This was one of my first photographic projects that tried to show homeless gypsies’ way of life in Bucharest, Romania, in 2006. The main goal of meeting these families was to help and try to convince a 14 years old boy to not abandon school, along with documenting their life.
On a cold February day in 2006, I was introduced by a social assistant, Mihai Moldovan, to eight gypsy families living in improvised barracks, on a vacant land surrounded by communist blocks in Bucharest, sector 3. Kids, cats and rags altogether, no electricity or running water. The fire was made with abandoned furniture that was hardly heating the smoked thin walls.
I went on seeing them for six months, on Saturdays.
There were new faces every time I visited. The relationships among them were disconcerting: mothers and daughters were having children that were the same age. Sometimes they were sharing the same man. Titina, 40 years old, thin as a shadow, had lost the baby I had seen last winter, and was now pregnant again. She greedily smoked and asked me to take a photo with her and her lover, a young man that could have been easily her son.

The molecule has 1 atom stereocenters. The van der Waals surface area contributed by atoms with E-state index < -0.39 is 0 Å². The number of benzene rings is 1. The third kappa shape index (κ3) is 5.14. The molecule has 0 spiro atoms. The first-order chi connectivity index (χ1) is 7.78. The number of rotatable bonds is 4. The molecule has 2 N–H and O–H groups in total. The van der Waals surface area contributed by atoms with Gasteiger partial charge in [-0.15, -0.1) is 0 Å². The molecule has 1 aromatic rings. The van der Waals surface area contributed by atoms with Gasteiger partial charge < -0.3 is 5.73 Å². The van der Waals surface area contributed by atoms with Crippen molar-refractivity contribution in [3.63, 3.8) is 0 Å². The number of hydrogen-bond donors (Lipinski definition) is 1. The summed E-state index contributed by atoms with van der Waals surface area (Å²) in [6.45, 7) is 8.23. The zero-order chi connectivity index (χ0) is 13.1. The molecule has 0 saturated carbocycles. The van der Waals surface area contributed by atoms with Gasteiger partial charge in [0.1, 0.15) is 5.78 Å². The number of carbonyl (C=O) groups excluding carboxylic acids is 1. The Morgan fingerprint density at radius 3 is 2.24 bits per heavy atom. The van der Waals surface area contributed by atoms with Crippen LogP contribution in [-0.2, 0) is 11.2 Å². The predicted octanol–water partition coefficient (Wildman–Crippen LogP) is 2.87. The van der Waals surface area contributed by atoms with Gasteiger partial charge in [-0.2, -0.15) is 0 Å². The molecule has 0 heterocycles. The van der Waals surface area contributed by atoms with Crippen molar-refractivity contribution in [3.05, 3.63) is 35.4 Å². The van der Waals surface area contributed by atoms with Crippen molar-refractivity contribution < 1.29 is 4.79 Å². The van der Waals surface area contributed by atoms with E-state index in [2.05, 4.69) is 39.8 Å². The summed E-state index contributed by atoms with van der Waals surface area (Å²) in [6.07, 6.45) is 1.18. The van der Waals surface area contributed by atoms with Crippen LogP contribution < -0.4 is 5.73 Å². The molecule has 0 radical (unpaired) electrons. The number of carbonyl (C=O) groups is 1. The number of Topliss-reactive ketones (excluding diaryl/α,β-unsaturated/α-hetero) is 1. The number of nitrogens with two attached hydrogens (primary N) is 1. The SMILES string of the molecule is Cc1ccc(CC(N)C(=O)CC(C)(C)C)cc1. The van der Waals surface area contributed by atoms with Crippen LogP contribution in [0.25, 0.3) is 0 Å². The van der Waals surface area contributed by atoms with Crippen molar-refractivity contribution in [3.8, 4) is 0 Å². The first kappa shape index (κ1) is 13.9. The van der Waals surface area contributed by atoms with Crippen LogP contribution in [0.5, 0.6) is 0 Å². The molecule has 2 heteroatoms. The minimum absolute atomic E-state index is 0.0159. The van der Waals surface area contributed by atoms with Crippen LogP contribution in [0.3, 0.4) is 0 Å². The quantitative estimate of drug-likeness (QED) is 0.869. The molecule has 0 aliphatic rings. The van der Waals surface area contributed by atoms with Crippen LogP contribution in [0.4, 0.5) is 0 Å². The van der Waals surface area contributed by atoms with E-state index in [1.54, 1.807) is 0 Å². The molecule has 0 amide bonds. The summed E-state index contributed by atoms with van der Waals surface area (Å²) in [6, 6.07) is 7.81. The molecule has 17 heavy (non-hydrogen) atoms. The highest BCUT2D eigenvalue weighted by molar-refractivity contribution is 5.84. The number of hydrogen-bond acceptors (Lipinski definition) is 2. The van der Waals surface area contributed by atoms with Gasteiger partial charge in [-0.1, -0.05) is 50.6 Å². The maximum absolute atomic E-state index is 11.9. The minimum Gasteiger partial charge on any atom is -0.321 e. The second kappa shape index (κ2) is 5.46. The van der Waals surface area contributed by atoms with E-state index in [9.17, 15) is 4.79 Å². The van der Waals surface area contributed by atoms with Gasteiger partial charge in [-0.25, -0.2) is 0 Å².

The kids we were going to the barracks for gave up school one by one, despite our help and efforts. Education just not seemed their interest . Poverty was reigning, but it was sometimes demolished by paradoxes: they all had new mobile phones, ate their soup from an elegant soup tureen, women used olive oil for cooking and loudly declared they would never work, as men were supposed to feed the whole family. I was struck with the poor management of their very small income.
On our last meeting, towards summer, in 2007, I found them anxious: their barracks were to be demolished, as the construction of a new supermarket on that area had been announced. They told me about their intentions: either go in the countryside, to relatives, till the land, or leave for Italy and Spain, to search for work. Others thought of renting an apartment in Bucharest. Even at the eleventh hour, they didn't want to listen that even the cheapest rent wouldn't be for their pocket.
I gave them photos that brought a smile on their preoccupied faces. The last images I took were of numbered empty concrete barracks, Titina quitely smoking and setting fire for dinner. And a flock of birds flying down over the deserted camp, almost touching our heads.